Endings

by Pace on January 21, 2009

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Chapter 34: Endings

Endings

What if we told you that there is a simple, extremely effective way to make your days better, your relationships smoother, and unpleasant experiences more bearable? What if we said it doesn’t require any willpower or study and very little practice? Wouldn’t that be a great way to end the book?

Have you ever watched a movie or read a book, enjoyed the beginning, enjoyed the middle, and then had the entire experience ruined by an absolutely awful ending? What about the reverse: a mediocre reading or viewing experience redeemed by the way it all turned out in the end?

Endings have power, and not just in media. Imagine this: You’re having a particularly awful day. Your car breaks down, it’s raining, you get splashed by an inconsiderate passing car, there’s a terrible mix-up at your job causing all sorts of stress, and you come home exhausted and unhappy. Later that night, you receive a long massage, your favorite dinner, and flowers from your partner. How would you look back upon that day as a whole?

We suggest you’d probably look back on it as a pretty good day and that your view would certainly be many times better than it would have been otherwise. How would it have been different if the pampering had come first instead of last?

The psychological power of endings has been proven scientifically. Take colonoscopy patients, for example.1 A colonoscopy is not a comfortable procedure, but patients experience less discomfort when the probe is stationary. A control group underwent a normal colonoscopy and the experimental group had an extra special bit at the end where the probe was held stationary for an additional 60 seconds. The experimental group reported significantly more happiness with the procedure than the control group did. They also reported that they would be more willing to undergo another colonoscopy in the future.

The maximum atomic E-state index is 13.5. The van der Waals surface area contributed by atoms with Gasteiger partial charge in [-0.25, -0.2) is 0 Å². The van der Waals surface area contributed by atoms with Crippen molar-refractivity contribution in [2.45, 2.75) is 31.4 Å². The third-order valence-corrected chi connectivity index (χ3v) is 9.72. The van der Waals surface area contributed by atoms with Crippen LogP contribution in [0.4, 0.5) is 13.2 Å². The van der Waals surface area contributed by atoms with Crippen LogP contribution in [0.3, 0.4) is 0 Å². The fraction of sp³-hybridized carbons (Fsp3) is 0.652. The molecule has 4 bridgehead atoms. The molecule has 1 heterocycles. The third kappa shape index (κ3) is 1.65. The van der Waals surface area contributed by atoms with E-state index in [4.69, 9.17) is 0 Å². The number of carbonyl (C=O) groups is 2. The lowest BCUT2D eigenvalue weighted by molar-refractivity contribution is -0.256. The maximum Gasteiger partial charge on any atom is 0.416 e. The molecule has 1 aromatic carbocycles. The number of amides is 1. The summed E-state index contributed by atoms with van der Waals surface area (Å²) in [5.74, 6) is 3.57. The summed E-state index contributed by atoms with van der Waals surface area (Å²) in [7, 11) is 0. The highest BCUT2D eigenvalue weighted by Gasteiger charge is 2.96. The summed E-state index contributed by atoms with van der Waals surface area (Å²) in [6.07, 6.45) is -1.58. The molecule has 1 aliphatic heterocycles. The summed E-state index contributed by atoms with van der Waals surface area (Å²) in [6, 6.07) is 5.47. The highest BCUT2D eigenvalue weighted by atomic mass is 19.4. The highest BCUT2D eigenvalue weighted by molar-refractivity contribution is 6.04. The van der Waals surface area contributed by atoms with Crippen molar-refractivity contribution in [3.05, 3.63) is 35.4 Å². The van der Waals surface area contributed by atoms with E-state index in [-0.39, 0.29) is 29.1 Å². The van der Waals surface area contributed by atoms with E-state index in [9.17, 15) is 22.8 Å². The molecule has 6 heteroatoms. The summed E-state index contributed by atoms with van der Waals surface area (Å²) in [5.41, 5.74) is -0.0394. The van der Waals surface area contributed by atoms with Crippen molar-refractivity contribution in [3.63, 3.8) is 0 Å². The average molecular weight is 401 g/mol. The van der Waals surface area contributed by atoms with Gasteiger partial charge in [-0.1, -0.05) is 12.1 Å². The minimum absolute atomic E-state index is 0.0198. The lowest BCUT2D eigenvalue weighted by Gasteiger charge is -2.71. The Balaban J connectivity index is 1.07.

Why? Because of the power of endings. Even though the people in the experimental group spent more total time with the uncomfortable probe inside them, the relatively minor discomfort of the final 60 seconds completely dominated their feelings and their memories of the procedure.

Kyeli’s Story: Wii Tennis Makes Everything Better

I was having a bad day. I had a bad dream and woke up scared, and it took me a long time to shake it off. I hurt my foot during my morning exercises. I ran out of shampoo in the shower, got cold trying to get a new bottle, and banged my elbow on the counter in the process. I forgot to eat breakfast and by lunch was so hungry I couldn’t decide what to eat. I made a poor choice and wound up not enjoying my meal as well as getting indigestion afterward. I forgot an important work email and annoyed a client. I had an employee bail on a project and had to handle another annoyed client. Pace was feeling stressed, and she and I wound up arguing. I made dinner and wound up burning it.

But then, Pace ordered us pizza for dinner. She, Dru, and I watched an episode of one of my favorite shows. We cuddled on the couch. We played several rounds of Wii Tennis (the best video game ever!). We went to bed together and snuggled before sleep.